Addiction Treatment Center Rutland VT
Intake Phone Numbers:
Services Offered: Substance abuse treatment, Buprenorphine Services
Payment Accepted: Self payment, Medicaid, State financed insurance (other than Medicaid), Private health insurance
Payment Assistance: Sliding fee scale (fee is based on income and other factors)
Languages: ASL or other assistance for hearing impaired
Specializing in Persons with co-occurring mental and substance abuse disorders, Pregnant/postpartum women, Women, Men, DUI/DWI offenders, Criminal justice clients
CAP has a tradition of regularly creating a time and place to come together – children, adults, families, staff, providers, Board and Committee members, and community friends – to celebrate and enjoy the relationships, connections and successes experienced by all along the way.
This year June 21st produced dry sunny weather and an energetic buzz as about 450 of us gathered at the Pittsford Recreation area to visit, catch-up with friends, play games, swim, and enjoy lunch. It was a spectacular event for the very young to the fairly mature. Frisbee Golf, games of skill (and a little luck), face painting, a miniature horse, live music, and giant bubbles made for an afternoon of fun and frolic! A barbeque by Keith’s of Brandon kept the hunger pains away and ice cream donated by Stewart’s, along with a cotton candy machine in constant motion, kept sweet tooth’s satisfied!
Many, many thanks to the committee responsible for putting together this well-attended event, to the gentlemen who parked cars, and to the folks who helped serve salads, burgers, dogs, drinks, and ice cream to so many people.
It was a fantastic day! We’re already looking
forward to next year!Our Mission is to enhance the well-being of our communities, individuals and families through responsive, innovative and collaborative human services.
Addiction Begins with Pain
Addiction Begins with Pain
kansasFriday, September 14, 2007 Addiction begins with pain, sometimes physical, other times mental or emotional.
Almost all use or abuse of alcohol or drugs is related to escapism- a need to deaden feelings of hurt, sorrow, loss or pain.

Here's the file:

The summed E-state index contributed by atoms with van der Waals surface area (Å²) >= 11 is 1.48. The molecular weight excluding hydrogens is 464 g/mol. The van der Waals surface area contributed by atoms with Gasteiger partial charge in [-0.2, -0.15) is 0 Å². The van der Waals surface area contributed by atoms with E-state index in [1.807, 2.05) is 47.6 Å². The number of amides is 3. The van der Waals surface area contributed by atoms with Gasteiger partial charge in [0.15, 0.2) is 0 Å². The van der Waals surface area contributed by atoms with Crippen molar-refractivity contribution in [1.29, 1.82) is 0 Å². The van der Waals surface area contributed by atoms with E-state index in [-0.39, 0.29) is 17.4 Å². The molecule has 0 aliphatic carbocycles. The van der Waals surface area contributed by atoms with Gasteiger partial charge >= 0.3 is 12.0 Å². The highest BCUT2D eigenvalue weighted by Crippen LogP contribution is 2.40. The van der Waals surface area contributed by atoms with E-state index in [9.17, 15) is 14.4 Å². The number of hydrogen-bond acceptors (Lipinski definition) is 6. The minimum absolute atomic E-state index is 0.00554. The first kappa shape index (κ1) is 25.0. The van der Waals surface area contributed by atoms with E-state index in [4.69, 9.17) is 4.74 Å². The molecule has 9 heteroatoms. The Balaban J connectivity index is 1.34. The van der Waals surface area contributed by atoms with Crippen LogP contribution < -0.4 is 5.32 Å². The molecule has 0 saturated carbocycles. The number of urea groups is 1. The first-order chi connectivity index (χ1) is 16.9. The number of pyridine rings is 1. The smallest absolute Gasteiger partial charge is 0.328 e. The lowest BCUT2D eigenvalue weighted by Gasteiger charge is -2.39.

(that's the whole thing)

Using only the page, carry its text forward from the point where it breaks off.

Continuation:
An addict may become an addict by first having a physical injury of some sort. The doctor prescribes pain medication, and before long the addict is hooked. Aside from the pain-killing effects of the drug on the physical body, the addict also recieves an emotional/mental relief, which contributes to the addiction.
A person who uses illegal, or street drugs, most often is searching for an escape. Many psychiatrists and therapists now refer to illegal drug use, or alcohol abuse as "self-medicating".
People are searching for a way to feel better, to forget something, or to just escape the difficulties of their lives. The use of drugs may be only a temporary fix, but to an addict, any relief is better than none at all.
In order to really help an addicted person there must be some way to address the underlying source of the self-medicating. Like a medical doctor, the therapist must attempt to find out "what hurts" and why it hurts, before the addiction can be addressed. Likewise the patient must be willing to face the pain of the injury, and experience their sense of loss, grief or sadness, rather than trying again and again to supress it or escape from it.
Recovery from addiction is not about self-control or will power. When an addict begins to use substances they never believe that they can become "addicts." It is the old "It couldn't happen to me" trick, that gets them to start using the drug. Promises of how the drugs "will make you feel good" or "make you feel better" and even "make you feel no pain" are an easy lure for people who feel bad, or are dealing with an intense emotional pain. If the drug actually does help "take a...